United States District Court, E.D. Missouri, Eastern Division
ANDREW L. SCHLAFLY, Plaintiff,
EAGLE FORUM, et al., Defendants.
MEMORANDUM & ORDER
A. ROSS, UNITED STATES DISTRICT JUDGE
matter comes before the Court on Defendant Eagle Forum's
motion to dismiss. (Doc. No. 64). Plaintiff Andrew Schlafly
opposes the motion. (Doc. No. 65). For the reasons set forth
below, the motion to dismiss will be granted in part, and
Plaintiff will be granted leave to file an amended complaint.
seeks a declaratory judgment that a January 28, 2017 special
meeting, during which the board voted to remove him as a
director, was held in violation of the by-laws and was ultra
vires. (Doc. No. 8). Eagle Forum is a non-profit, voluntary
membership, non-sectarian, non-partisan corporation formed
under the Illinois General Not For Profit Corporation Act.
(Doc. No. 8-3). Under its by-laws, Eagle Forum has a board
of directors composed of eight regular directors and one
at-large director. (Id. at Art. V, Sec. 2). The
by-laws provide that at an annual meeting in odd-numbered
years, the board elects up to eight directors to serve on the
board. (Id. at Art. V, Sec. 4). The at-large
director is elected by Eagle Forum's membership from a
pool of three candidates nominated by the board.
bylaws provide that they may be amended by a unanimous vote
of the board, or by an affirmative vote of all serving
directors, provided that notice of the proposed changes is
mailed to each director at least ten days in advance of the
meeting. (Id. at Art. XII, Sec. 1). All matters not
covered by Eagle Forum's by-laws are governed by
Robert's Rules of Order Newly Revised. (Id. at
Art. XII, Sec. 2).
Rule of Civil Procedure 12(b)(6) permits the dismissal of a
lawsuit for “failure to state a claim upon which relief
may be granted.” See Fed. R. Civ. P. Rule
12(b)(6)). When considering a motion under this Rule,
the Court must examine the sufficiency of the plaintiff's
complaint, not the merits of the lawsuit. See Gibson v.
City of Chicago, 910 F.2d 1510, 1520-21 (7th Cir. 1990);
Triad Assocs., Inc. v. Chicago Housing Auth., 892
F.2d 583, 585 (7th Cir. 1989), abrogated on other grounds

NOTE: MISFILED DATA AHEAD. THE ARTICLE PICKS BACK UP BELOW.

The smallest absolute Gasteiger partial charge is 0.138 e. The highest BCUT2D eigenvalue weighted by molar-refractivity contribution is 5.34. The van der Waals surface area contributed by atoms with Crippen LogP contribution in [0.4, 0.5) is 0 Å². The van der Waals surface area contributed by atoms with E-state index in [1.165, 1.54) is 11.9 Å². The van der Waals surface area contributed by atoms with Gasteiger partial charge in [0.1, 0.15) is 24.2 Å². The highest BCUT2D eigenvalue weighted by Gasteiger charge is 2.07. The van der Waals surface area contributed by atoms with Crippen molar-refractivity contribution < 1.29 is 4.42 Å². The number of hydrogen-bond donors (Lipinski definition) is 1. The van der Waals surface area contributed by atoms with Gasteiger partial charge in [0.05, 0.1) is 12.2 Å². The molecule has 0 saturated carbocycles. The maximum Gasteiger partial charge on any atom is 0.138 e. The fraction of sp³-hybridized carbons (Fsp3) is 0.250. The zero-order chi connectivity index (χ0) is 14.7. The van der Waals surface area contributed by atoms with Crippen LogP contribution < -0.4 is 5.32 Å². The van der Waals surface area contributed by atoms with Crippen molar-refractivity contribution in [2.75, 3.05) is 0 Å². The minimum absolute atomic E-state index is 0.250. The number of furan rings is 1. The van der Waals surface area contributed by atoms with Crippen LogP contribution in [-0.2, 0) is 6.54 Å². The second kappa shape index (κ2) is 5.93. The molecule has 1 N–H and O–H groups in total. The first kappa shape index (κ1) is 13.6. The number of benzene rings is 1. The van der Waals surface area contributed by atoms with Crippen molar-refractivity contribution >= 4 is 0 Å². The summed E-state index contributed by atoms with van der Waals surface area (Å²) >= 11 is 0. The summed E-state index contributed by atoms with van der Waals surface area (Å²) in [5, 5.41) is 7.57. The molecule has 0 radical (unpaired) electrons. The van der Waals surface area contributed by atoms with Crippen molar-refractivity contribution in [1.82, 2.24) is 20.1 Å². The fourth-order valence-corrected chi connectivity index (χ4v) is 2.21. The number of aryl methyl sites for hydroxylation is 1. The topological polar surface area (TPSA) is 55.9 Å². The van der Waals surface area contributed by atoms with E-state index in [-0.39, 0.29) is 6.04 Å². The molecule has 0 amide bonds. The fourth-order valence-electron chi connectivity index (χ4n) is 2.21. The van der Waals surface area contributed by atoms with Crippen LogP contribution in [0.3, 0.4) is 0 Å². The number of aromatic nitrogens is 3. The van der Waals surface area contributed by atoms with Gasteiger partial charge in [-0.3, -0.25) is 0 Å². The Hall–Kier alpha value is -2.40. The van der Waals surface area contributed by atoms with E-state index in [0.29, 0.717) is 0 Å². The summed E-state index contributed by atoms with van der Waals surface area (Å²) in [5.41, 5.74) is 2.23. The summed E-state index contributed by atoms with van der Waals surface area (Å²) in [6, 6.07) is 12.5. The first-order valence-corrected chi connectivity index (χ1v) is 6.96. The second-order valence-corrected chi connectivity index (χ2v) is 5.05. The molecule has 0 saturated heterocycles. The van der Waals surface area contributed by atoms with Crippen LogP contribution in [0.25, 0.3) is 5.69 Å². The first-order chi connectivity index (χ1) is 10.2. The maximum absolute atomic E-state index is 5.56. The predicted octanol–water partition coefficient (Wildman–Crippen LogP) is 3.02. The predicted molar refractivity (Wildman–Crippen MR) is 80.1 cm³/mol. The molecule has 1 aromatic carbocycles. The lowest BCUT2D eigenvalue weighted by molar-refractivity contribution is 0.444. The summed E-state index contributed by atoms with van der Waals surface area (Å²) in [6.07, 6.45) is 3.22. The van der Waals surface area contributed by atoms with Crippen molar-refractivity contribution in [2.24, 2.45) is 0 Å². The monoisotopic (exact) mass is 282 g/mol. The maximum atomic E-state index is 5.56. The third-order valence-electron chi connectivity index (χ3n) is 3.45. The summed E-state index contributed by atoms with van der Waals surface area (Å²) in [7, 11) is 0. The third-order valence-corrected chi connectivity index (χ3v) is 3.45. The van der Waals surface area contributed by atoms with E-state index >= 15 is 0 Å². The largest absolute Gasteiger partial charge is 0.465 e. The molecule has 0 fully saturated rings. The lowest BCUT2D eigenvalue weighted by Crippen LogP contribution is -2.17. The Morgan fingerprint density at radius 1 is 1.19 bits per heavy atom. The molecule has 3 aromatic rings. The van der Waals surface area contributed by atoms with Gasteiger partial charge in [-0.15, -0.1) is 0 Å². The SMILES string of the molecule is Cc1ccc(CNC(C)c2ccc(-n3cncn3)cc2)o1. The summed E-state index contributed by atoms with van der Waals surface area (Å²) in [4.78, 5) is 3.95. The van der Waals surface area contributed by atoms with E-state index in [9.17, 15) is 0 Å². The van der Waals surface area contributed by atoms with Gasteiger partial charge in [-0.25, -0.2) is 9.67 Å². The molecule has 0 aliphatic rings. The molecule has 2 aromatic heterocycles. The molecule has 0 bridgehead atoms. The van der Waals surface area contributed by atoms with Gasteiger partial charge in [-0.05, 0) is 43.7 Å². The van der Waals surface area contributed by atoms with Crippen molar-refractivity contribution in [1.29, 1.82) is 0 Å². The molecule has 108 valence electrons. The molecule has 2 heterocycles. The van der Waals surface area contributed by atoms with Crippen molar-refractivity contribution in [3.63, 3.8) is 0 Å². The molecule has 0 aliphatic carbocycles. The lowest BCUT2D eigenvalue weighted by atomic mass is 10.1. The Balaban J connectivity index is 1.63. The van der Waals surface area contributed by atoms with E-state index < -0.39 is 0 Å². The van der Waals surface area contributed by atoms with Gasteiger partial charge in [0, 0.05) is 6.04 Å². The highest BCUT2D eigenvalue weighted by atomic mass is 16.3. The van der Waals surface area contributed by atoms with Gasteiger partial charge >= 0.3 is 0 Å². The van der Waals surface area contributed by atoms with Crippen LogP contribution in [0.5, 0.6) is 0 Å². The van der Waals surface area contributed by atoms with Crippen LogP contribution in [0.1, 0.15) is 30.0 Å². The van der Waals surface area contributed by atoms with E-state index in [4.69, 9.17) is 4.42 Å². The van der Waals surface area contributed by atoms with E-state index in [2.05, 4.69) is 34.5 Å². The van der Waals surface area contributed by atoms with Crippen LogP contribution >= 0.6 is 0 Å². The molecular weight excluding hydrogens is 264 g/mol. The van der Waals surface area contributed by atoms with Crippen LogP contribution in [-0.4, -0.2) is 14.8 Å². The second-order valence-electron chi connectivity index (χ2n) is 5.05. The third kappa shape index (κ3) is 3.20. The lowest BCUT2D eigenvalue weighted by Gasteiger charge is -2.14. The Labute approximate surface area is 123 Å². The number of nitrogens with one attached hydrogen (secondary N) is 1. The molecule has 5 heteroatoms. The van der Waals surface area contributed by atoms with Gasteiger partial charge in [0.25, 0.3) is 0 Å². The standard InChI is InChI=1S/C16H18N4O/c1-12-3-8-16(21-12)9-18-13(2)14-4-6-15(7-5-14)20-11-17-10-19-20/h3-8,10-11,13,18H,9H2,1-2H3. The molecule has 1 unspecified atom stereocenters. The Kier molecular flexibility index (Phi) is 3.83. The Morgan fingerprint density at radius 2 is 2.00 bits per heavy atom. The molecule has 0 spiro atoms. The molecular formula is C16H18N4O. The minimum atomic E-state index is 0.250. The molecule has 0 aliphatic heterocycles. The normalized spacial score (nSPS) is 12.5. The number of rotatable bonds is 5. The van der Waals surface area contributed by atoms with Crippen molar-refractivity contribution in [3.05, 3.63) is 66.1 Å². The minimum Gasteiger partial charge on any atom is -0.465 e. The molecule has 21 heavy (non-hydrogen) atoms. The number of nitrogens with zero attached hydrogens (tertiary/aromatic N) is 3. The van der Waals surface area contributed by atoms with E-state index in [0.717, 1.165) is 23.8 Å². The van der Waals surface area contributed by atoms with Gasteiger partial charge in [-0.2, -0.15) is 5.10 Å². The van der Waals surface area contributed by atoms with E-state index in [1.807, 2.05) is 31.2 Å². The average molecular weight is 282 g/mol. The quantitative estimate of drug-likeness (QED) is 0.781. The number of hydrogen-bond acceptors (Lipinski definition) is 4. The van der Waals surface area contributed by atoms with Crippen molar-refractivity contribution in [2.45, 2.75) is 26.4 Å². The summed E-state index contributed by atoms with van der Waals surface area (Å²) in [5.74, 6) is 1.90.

by Board of County Comm'rs, v. Umbehr, 518 U.S. 668,
116 S.Ct. 2342 (1996). Dismissal is appropriate only if it
appears to a certainty that the plaintiff cannot establish
any set of facts which would entitle him to the relief
sought. See Hishon v. King & Spalding, 467 U.S.
69, 73 (1984); Mosley v. Klincar, 947 F.2d 1338,
1339 (7th Cir. 1991). The Court accepts as true all
well-pleaded factual allegations and draw all reasonable
inferences in favor of the plaintiff. Dawson v. General
Motors Corp., 977 F.2d 369, 372 (7th Cir. 1992).
corporations in Illinois are governed by the General Not for
Profit Corporation Act, 805 ILCS § 105, et seq.
(“the Act”) and the corporation's articles of
incorporation and bylaws. A corporation may adopt any reasonable
by-law to enable it to carry out its purpose, as long as the
by-laws are consistent with the laws of Illinois and the
United States. Allen v. Chicago Undertakers'
Ass'n, 462, 83 N.E. 952, 953 (1908). The Act
requires each non-profit corporation to have a board of
directors to manage the affairs of the corporation. 805 ILCS
§ 105/108.05(a). In the case of a corporation with no
members expressly entitled to vote to remove a board member,
the affirmative vote of a majority of the directors is
sufficient to remove a director. Id. at §
108.35(b). The Act generally prohibits a director from voting
by proxy. Id. at § 108.05(d).
asserts that the January 28, 2017 meeting removing him as a
director was invalid because it prohibited voting by proxy
and the notice was inadequate for its failure to disclose
that one of the purposes of the meeting was to change the
by-laws. In its motion to dismiss, Eagle Forum argues that
Plaintiff fails to state a claim because Eagle Forum's
actions were lawful under the Act and Eagle Forum's
Forum's by-laws are silent regarding proxy voting by a
director. However, the Act expressly prohibits directors of a
non-profit corporation from voting by proxy. 805 ILCS §
105/108.05(d). Plaintiff points to the following language in
the Act to support his argument that voting by proxy must be
permitted under the Act:
(c) In the case of a corporation with members entitled to
vote for directors, no director may be removed, except as
(1) A director may be removed by the affirmative vote of
two-thirds of the votes present and voted, either in person
or by proxy.
Id. at § 108.35(c)(1). However, this section
applies only to corporations with members entitled to vote
for directors. Here, Eagle Forum's by-laws expressly
provide that sitting directors, not the membership, vote on
incoming directors, while members vote on the at-large
director. Thus, the section of the Act relied upon by
Plaintiff does not apply and the Act's prohibition on